An unpublished opinion of the North Carolina Court of Appeals does not constitute controlling legal authority. Citation is disfavored, but may be permitted in accordance with the provisions of Rule 30(e)(3) of the North Carolina Rules of Appellate Procedure.
NO. COA 05-1652
NORTH CAROLINA COURT OF APPEALS
Filed: 17 October 2006
ROBERT M. MORRIS and wife
FRANCES L. MORRIS,
No. 03 CVS 04690
DEERFIELD EPISCOPAL RETIREMENT
Appeal by plaintiff from order entered 27 September 2005 by
Judge J. Marlene Hyatt in Superior Court, Buncombe County. Heard
in the Court of Appeals 21 September 2006.
Dungan & Associates, P.A., by Chris Brown and Robert Dungan,
Womble Carlyle Sandridge & Rice, PLLC, by Christopher T.
Graebe, for defendant-appellee.
Summary judgment is not properly granted when the evidence,
viewed in the light most favorable to the non-moving party, shows
a genuine issue of material fact.
(See footnote 1)
Here, Plaintiff Robert M.
(See footnote 2)
argues that he presented sufficient evidence to create agenuine issue on his claims for breach of contract and unfair and
deceptive trade practices. Because we find that the record
contains no such evidence, we affirm the trial court's grant of
On 22 June 2000, Mr. Morris and his wife entered into a
Residence and Services Agreement with Defendant Deerfield Episcopal
Retirement Community, Inc. (Deerfield) for an independent living
residence in the retirement community operated by Deerfield. The
relevant portion of that written agreement states:
1.C. Common Areas and Amenities.
Deerfield will provide common areas
and amenities for the use and
benefit of all residents such as a
central dining room, private dining
room, library, mail boxes, multi-
purpose room, lounges, woodworking
shop, arts and crafts room, walking
areas, exercise areas, and on-site
Health Center, and other common
areas and amenities described in the
Community's current literature.
. . .
1.F.11. Nursing and Health Care. Deerfield
will provide nursing and health care
facilities and services as follows:
a. Levels of Care. A Health Center
at Deerfield will be provided
for the benefit of the
residents. The Health Center
will have accommodations,
equipment, and staffing
necessary for skilled nursing
care and assisted living care.
Deerfield's literature included a Questions & Answers pamphlet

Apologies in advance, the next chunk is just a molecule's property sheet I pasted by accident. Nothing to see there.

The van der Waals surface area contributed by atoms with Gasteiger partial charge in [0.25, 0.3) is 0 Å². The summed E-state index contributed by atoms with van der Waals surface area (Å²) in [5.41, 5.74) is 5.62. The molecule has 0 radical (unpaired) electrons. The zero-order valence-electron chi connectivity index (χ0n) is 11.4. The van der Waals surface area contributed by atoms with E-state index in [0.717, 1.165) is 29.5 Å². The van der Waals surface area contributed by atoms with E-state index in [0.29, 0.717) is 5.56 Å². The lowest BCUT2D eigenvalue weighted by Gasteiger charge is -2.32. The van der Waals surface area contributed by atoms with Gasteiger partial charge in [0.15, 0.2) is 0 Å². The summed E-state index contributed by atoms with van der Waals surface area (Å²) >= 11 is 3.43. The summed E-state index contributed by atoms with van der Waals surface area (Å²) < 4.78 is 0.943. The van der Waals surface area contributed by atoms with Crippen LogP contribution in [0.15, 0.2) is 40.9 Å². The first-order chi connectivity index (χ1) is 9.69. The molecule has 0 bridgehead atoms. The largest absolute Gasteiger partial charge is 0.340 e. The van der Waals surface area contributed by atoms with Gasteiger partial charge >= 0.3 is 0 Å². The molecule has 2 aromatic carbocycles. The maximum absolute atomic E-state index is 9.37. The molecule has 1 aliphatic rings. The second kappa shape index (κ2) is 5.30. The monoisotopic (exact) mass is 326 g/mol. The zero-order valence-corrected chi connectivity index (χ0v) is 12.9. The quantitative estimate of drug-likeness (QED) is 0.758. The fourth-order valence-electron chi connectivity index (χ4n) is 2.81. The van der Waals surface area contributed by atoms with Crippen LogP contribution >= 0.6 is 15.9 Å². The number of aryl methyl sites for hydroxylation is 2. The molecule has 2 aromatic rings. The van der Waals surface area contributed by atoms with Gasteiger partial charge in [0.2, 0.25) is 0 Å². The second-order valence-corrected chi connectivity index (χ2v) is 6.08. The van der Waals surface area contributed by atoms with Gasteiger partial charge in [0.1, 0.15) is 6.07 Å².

containing the following pertinent information:
5. What kind of common areas and amenities will
Deerfield's expansion offer?
A community center and wellness center will
host most of the common areas and amenities.
The community center will include a handsome
lobby, a well-appointed formal dining room,
private dining room, casual dining café,
beverage lounge, outdoor terrace, library and
reading room, multipurpose auditorium, game
room, woodworking shop, arts and crafts
studio, classroom, computer lab, aerobics
room, exercise/weight room, beauty and barber
salon, physical therapy, bank, boutique, and
country store, and central post office
facilities. An indoor swimming pool and
croquet court are in the developmental stage.
. . .
12. What residential services are offered at
In addition to the standard services provided
in the Monthly Fee, Deerfield will provide at
an additional cost: . . . dementia day program
. . . beyond the standard services.
. . .
17. What are the health care services and
what are the accommodations available in
Deerfield's new health center?
. . .
Dementia Day Program
A special area for residents with dementia or
related conditions will be located within the
health center . . . . Special programming
will be provided for residents as well as an
outdoor garden to allow the residents freedom
to enjoy the outdoors in a secured
environment. There will be an additional
charge for this service.
Per the agreement, the Morrises made an initial payment of
$198,365; moved into the apartment in November 2000; and began
paying a monthly fee of at least $2,045. On 21 November 2002, Mr. Morris met with Robert F. Wernet,
Jr., Deerfield's President and Chief Executive Officer, and Mary
Dee Mason, Deerfield's Director of Marketing, regarding the
possibility of moving to a cottage in the facility. At that time,
Mr. Morris's wife had begun to exhibit signs of dementia, including